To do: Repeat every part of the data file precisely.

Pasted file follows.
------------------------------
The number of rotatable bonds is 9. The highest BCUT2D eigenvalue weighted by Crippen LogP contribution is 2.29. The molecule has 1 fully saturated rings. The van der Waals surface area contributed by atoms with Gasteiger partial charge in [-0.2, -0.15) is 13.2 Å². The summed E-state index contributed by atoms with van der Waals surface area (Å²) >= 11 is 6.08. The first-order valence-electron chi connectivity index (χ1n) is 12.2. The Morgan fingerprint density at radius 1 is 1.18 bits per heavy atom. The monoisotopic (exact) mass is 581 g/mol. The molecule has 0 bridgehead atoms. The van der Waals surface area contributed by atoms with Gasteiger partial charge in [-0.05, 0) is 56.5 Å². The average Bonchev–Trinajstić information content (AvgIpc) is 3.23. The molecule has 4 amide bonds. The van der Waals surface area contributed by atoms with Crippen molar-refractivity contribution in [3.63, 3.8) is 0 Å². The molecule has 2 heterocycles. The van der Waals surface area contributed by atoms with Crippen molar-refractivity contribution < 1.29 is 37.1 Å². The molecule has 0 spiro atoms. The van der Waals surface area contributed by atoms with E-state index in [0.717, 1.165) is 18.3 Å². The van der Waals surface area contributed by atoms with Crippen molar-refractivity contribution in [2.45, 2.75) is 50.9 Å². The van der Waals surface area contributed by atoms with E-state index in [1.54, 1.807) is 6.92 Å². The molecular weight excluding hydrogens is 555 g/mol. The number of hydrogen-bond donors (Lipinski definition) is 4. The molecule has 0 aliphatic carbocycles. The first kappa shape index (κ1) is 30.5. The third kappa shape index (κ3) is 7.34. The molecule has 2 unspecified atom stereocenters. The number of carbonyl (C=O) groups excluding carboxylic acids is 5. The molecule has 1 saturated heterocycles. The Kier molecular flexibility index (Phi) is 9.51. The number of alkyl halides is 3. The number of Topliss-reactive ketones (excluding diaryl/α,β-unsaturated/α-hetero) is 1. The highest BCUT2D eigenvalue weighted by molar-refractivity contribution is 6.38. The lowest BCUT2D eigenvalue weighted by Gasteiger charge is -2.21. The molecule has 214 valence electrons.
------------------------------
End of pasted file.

The number of rotatable bonds is 9. The highest BCUT2D eigenvalue weighted by Crippen LogP contribution is 2.29. The molecule has 1 fully saturated rings. The van der Waals surface area contributed by atoms with Gasteiger partial charge in [-0.2, -0.15) is 13.2 Å². The summed E-state index contributed by atoms with van der Waals surface area (Å²) >= 11 is 6.08. The first-order valence-electron chi connectivity index (χ1n) is 12.2. The Morgan fingerprint density at radius 1 is 1.18 bits per heavy atom. The monoisotopic (exact) mass is 581 g/mol. The molecule has 0 bridgehead atoms. The van der Waals surface area contributed by atoms with Gasteiger partial charge in [-0.05, 0) is 56.5 Å². The average Bonchev–Trinajstić information content (AvgIpc) is 3.23. The molecule has 4 amide bonds. The van der Waals surface area contributed by atoms with Crippen molar-refractivity contribution in [3.63, 3.8) is 0 Å². The molecule has 2 heterocycles. The van der Waals surface area contributed by atoms with Crippen molar-refractivity contribution < 1.29 is 37.1 Å². The molecule has 0 spiro atoms. The van der Waals surface area contributed by atoms with E-state index in [0.717, 1.165) is 18.3 Å². The van der Waals surface area contributed by atoms with Crippen molar-refractivity contribution in [2.45, 2.75) is 50.9 Å². The van der Waals surface area contributed by atoms with E-state index in [1.54, 1.807) is 6.92 Å². The molecular weight excluding hydrogens is 555 g/mol. The number of hydrogen-bond donors (Lipinski definition) is 4. The molecule has 0 aliphatic carbocycles. The first kappa shape index (κ1) is 30.5. The third kappa shape index (κ3) is 7.34. The molecule has 2 unspecified atom stereocenters. The number of carbonyl (C=O) groups excluding carboxylic acids is 5. The molecule has 1 saturated heterocycles. The Kier molecular flexibility index (Phi) is 9.51. The number of alkyl halides is 3. The number of Topliss-reactive ketones (excluding diaryl/α,β-unsaturated/α-hetero) is 1. The highest BCUT2D eigenvalue weighted by molar-refractivity contribution is 6.38. The lowest BCUT2D eigenvalue weighted by Gasteiger charge is -2.21. The molecule has 214 valence electrons.